When he was small, my youngest son had a habit of filling his pockets with treasures he encountered in his daily adventures. I didn't always understand the value he saw in his chosen objects -- really, how many rocks and sticks could one boy keep? In his eyes, though, each one was beautiful and important. Life is just like that on a larger scale, isn't it? We gather up the precious bits of our experiences and save them all to learn from and enjoy later. Perhaps you'll find a little something here that you'd like to keep in your own pockets. Thanks for visiting.

Sunday, December 18, 2011

Homemade Christmas crayons

I've always loved the cheery, colourful art of children.  Give young ones some blank paper and a box of crayons and it's amazing what their wonderful imaginations can create.  Inevitably though, once little artists have drawn multiple masterpieces, their crayons end up as stumpy wax bits that are difficult for small hands to grasp.  What to do with these last colourful crayon remnants other than throwing them away?

Crayola has come up with a crayon-making machine that turns leftover wax pieces into brand new multi-coloured crayons.  Seeing all of the flyer ads for this toy over the holiday season has reminded me of a simple craft project I used to do when the boys were smaller and we had lots of leftover crayon bits lying around (with no crayon-making machine to speak of).  With just a few regular kitchen utensils and an oven, you can make your own homemade crayons that will keep your kids colouring (and smiling!) through the holidays. 

To make your own crayons, you will need:

pieces of old crayons, in multiple colours
an old cutting board and sharp knife
an old muffin tin or baking mold in a shape of your choosing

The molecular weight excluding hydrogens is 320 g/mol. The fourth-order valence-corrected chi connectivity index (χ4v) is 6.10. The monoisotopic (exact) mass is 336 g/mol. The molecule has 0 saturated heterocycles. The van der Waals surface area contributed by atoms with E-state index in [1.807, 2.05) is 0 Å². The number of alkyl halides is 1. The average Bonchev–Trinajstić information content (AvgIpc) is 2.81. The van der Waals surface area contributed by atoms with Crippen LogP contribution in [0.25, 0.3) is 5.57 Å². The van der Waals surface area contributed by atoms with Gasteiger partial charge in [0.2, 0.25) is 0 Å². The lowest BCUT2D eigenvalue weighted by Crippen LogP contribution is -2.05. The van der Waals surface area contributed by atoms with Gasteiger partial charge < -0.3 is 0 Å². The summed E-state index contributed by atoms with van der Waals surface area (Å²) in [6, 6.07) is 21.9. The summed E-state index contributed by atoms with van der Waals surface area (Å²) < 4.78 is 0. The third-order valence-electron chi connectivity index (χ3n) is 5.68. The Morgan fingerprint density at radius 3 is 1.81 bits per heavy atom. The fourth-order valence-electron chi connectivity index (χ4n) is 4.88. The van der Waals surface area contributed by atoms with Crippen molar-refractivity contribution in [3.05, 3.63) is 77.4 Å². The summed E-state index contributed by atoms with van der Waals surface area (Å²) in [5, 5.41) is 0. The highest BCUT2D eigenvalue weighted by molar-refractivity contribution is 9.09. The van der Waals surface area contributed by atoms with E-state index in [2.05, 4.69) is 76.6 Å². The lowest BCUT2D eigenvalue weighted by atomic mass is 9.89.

Preheat oven to 200 F. 
Using an old knife and a cutting board (if you don't have an old one, you can cover your good cutting board in parchment paper to protect it), cut crayons into quarter-inch pieces.
Place crayon pieces in muffin tin cups or molds.  (Crayon pieces should make a layer at least one inch deep.)  You can make solid colour crayons, or mix different wax pieces to create fun, multicoloured ones. 

Place tins or molds in preheated oven and bake for 20 to 30 minutes, or until wax pieces have completely melted.  (You'll want to keep an eye on them.)
Remove tins or molds from oven and let crayons cool.  Pop crayons out of molds and give them to your favourite little ones.  (If you're lucky, maybe the kids will draw you a beautiful picture to thank you!)

I used gingerbread boy molds to make these Christmas crayons, and while Noah and Will don't usually get too excited about crayons anymore, they both wanted some of these festive little guys to draw with.  You can make crayons in any shape for any time of year -- homemade crayons make great gift-toppers, loot bag fillers, or special surprises tucked away in kids' mailboxes.

Wishing you a bright and beautiful week before Christmas!

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